For Gordon Dean, Latin and Greek helped to illuminate the subtleties of the English language, as well as the origins of western culture and civilisation. So the former head of classics believed it was a genuine loss that his subject was ultimately dropped from the mainstream curriculum.
Born in 1920 in Lincolnshire, Mr Dean was one of five children of a GP. After school, he read classics at Cambridge for two years until the Second World War intervened. He enlisted as an officer in the 16th Punjab Regiment, and was mentioned in dispatches for bravery. But this was not something he ever spoke about - he would merely say that he "did this thing on a hill".
In part, this reticence was down to modesty, and in part it was a response to the horror of war. What he saw during his service was overwhelmingly distressing, but it also convinced him of the value of helping others. And so, when he returned to Cambridge, it was with a newfound ambition to teach.
During his training in London, he stayed at the Mary Ward Settlement, where residents were provided with cheap housing in exchange for community service. There he met Rosemary, a hospital social worker; they married in 1948 in Tunbridge Wells, where Mr Dean had found his first teaching post. Two years later, the couple moved to Northampton and Mr Dean took a job at Northampton Grammar School. He was to stay there for many years, and was eventually promoted to head of classics and head of sixth form.
In large part, the decision to remain in Northampton was taken for his family: three daughters and one son were born between 1950 and 1957, and he did not relish the idea of disrupting their lives. He was not an ambitious man and did not crave personal status.
Instead, he had a deep, abiding love for teaching, and for his subject, believing that Latin and ancient Greek could help to uncover layers of meaning within English. His thinking tended towards the philosophical. He enjoyed deciphering what ancient writers were trying to say and often explained to his daughters the shades of meaning within a single Greek word, and the way English translations tended to bypass such subtleties. And he retranslated Greek poetry, attempting to capture nuances that previous translators had missed.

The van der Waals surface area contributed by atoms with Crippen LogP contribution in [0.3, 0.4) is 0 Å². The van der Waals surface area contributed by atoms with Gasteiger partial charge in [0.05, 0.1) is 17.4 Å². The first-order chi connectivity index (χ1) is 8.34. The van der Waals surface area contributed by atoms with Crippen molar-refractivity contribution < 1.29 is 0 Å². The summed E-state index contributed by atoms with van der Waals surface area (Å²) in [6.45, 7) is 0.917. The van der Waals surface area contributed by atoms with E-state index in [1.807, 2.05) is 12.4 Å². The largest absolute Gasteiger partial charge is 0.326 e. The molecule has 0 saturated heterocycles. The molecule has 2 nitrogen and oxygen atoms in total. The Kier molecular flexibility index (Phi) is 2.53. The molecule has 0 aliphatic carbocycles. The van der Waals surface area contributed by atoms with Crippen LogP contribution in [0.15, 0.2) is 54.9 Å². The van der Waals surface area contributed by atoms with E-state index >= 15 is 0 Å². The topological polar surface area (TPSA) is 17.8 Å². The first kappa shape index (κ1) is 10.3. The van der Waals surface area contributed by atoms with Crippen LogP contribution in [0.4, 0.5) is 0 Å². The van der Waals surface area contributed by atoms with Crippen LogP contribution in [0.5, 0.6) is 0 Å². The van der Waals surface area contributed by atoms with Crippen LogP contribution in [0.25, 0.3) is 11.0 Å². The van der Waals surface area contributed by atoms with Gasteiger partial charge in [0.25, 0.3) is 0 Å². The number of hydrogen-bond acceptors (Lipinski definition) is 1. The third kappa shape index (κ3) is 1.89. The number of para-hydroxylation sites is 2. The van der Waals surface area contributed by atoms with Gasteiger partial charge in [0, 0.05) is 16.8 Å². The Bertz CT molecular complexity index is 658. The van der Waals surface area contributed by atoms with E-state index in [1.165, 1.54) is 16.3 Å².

But his subject was doomed. In the mid-1970s, Northampton Grammar became a boys' comprehensive and demand for classics trailed off. So Mr Dean retired at 60, sooner than he might have chosen. Yet the independent sector still needed classics teachers, so he continued to teach, first at a local prep and then at a private school, as well as providing private tuition and coaching reading at a local state primary well into his eighties.
He believed strongly that the young and the old were too often separated from one another, and that this separation led to mutual suspicion. So he did not just read to the pupils, he talked to them about his life and theirs.
Along with such cerebral pursuits, Mr Dean also valued physical activity. He loved roaming in the wilderness and was known for repeatedly dragging his grumbling children on over-lengthy short cuts or through fields of stinging nettles, in the hope of locating a deserted beach. However, a bicycle accident at the age of 87 seriously affected his mobility and hearing difficulties forced him to retire again at the age of 88.
Nonetheless, he remained intellectually active, happily debating religion, politics and social issues. And, poker-faced at the Scrabble board, he attempted to convince opponents that fabricated words genuinely existed.
As age caught up with him, however, he struggled increasingly with respiratory problems until finally, at the age of 89, he succumbed to pneumonia.
Mr Dean is survived by his wife, Rosemary, his four children and his eight grandchildren.